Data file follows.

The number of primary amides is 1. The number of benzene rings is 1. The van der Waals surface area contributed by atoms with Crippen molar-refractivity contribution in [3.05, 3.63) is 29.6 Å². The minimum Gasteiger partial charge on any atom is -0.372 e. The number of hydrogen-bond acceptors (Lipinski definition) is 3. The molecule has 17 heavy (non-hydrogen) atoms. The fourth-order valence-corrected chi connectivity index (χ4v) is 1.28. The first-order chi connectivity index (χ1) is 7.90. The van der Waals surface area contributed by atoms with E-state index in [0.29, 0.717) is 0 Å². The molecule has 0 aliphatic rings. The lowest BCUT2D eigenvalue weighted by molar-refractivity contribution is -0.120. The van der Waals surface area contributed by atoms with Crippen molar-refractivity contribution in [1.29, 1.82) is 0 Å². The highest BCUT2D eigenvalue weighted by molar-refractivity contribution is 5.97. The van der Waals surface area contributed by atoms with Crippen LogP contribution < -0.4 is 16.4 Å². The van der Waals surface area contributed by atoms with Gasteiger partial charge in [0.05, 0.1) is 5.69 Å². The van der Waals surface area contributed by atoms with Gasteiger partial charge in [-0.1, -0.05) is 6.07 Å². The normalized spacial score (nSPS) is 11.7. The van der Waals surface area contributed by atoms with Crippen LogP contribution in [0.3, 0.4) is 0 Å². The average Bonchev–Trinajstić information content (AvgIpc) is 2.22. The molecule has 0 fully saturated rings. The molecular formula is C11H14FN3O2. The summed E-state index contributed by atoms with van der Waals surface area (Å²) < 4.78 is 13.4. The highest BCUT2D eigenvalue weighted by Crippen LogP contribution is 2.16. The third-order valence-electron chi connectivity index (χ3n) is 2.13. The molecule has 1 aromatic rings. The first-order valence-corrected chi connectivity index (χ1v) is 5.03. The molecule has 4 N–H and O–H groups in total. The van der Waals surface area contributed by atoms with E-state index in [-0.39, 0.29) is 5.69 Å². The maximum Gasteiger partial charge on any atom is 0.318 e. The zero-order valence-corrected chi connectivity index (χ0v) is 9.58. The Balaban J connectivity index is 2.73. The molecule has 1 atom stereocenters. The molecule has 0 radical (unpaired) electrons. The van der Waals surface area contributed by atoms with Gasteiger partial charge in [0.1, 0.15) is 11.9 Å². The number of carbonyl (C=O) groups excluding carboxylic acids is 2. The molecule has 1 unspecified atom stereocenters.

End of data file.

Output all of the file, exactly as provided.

The number of primary amides is 1. The number of benzene rings is 1. The van der Waals surface area contributed by atoms with Crippen molar-refractivity contribution in [3.05, 3.63) is 29.6 Å². The minimum Gasteiger partial charge on any atom is -0.372 e. The number of hydrogen-bond acceptors (Lipinski definition) is 3. The molecule has 17 heavy (non-hydrogen) atoms. The fourth-order valence-corrected chi connectivity index (χ4v) is 1.28. The first-order chi connectivity index (χ1) is 7.90. The van der Waals surface area contributed by atoms with E-state index in [0.29, 0.717) is 0 Å². The molecule has 0 aliphatic rings. The lowest BCUT2D eigenvalue weighted by molar-refractivity contribution is -0.120. The van der Waals surface area contributed by atoms with Crippen molar-refractivity contribution in [1.29, 1.82) is 0 Å². The highest BCUT2D eigenvalue weighted by molar-refractivity contribution is 5.97. The van der Waals surface area contributed by atoms with Crippen LogP contribution < -0.4 is 16.4 Å². The van der Waals surface area contributed by atoms with Gasteiger partial charge in [0.05, 0.1) is 5.69 Å². The van der Waals surface area contributed by atoms with Gasteiger partial charge in [-0.1, -0.05) is 6.07 Å². The normalized spacial score (nSPS) is 11.7. The van der Waals surface area contributed by atoms with Crippen LogP contribution in [0.3, 0.4) is 0 Å². The average Bonchev–Trinajstić information content (AvgIpc) is 2.22. The molecule has 0 fully saturated rings. The molecular formula is C11H14FN3O2. The summed E-state index contributed by atoms with van der Waals surface area (Å²) < 4.78 is 13.4. The highest BCUT2D eigenvalue weighted by Crippen LogP contribution is 2.16. The third-order valence-electron chi connectivity index (χ3n) is 2.13. The molecule has 1 aromatic rings. The first-order valence-corrected chi connectivity index (χ1v) is 5.03. The molecule has 4 N–H and O–H groups in total. The van der Waals surface area contributed by atoms with E-state index in [-0.39, 0.29) is 5.69 Å². The maximum Gasteiger partial charge on any atom is 0.318 e. The zero-order valence-corrected chi connectivity index (χ0v) is 9.58. The Balaban J connectivity index is 2.73. The molecule has 1 atom stereocenters. The molecule has 0 radical (unpaired) electrons. The van der Waals surface area contributed by atoms with Gasteiger partial charge in [0.1, 0.15) is 11.9 Å². The number of carbonyl (C=O) groups excluding carboxylic acids is 2. The molecule has 1 unspecified atom stereocenters.